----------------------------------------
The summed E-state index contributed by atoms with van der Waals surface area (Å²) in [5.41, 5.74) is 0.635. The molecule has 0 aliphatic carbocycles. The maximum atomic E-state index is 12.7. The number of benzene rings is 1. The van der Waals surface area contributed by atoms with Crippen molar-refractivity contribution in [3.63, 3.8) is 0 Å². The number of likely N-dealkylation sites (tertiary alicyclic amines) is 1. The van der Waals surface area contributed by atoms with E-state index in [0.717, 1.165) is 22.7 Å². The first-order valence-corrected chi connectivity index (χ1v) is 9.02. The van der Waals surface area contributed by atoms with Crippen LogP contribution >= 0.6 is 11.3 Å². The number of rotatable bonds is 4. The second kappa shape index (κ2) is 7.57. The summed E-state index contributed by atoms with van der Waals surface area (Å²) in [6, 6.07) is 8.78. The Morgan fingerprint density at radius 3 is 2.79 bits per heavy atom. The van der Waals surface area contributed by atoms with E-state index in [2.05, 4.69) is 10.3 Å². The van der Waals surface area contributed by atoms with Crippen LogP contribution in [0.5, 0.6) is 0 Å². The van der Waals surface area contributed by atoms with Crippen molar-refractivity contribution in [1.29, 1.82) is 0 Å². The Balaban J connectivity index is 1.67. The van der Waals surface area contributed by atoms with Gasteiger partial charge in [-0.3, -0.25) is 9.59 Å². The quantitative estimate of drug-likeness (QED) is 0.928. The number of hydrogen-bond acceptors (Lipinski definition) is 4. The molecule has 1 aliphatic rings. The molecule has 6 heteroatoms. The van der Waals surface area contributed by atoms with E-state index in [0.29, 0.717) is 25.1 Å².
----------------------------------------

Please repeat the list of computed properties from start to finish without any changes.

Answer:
The summed E-state index contributed by atoms with van der Waals surface area (Å²) in [5.41, 5.74) is 0.635. The molecule has 0 aliphatic carbocycles. The maximum atomic E-state index is 12.7. The number of benzene rings is 1. The van der Waals surface area contributed by atoms with Crippen molar-refractivity contribution in [3.63, 3.8) is 0 Å². The number of likely N-dealkylation sites (tertiary alicyclic amines) is 1. The van der Waals surface area contributed by atoms with E-state index in [0.717, 1.165) is 22.7 Å². The first-order valence-corrected chi connectivity index (χ1v) is 9.02. The van der Waals surface area contributed by atoms with Crippen LogP contribution >= 0.6 is 11.3 Å². The number of rotatable bonds is 4. The second kappa shape index (κ2) is 7.57. The summed E-state index contributed by atoms with van der Waals surface area (Å²) in [6, 6.07) is 8.78. The Morgan fingerprint density at radius 3 is 2.79 bits per heavy atom. The van der Waals surface area contributed by atoms with E-state index in [2.05, 4.69) is 10.3 Å². The van der Waals surface area contributed by atoms with Crippen LogP contribution in [0.5, 0.6) is 0 Å². The van der Waals surface area contributed by atoms with Crippen molar-refractivity contribution in [1.29, 1.82) is 0 Å². The Balaban J connectivity index is 1.67. The van der Waals surface area contributed by atoms with Gasteiger partial charge in [-0.3, -0.25) is 9.59 Å². The quantitative estimate of drug-likeness (QED) is 0.928. The number of hydrogen-bond acceptors (Lipinski definition) is 4. The molecule has 1 aliphatic rings. The molecule has 6 heteroatoms. The van der Waals surface area contributed by atoms with E-state index in [0.29, 0.717) is 25.1 Å².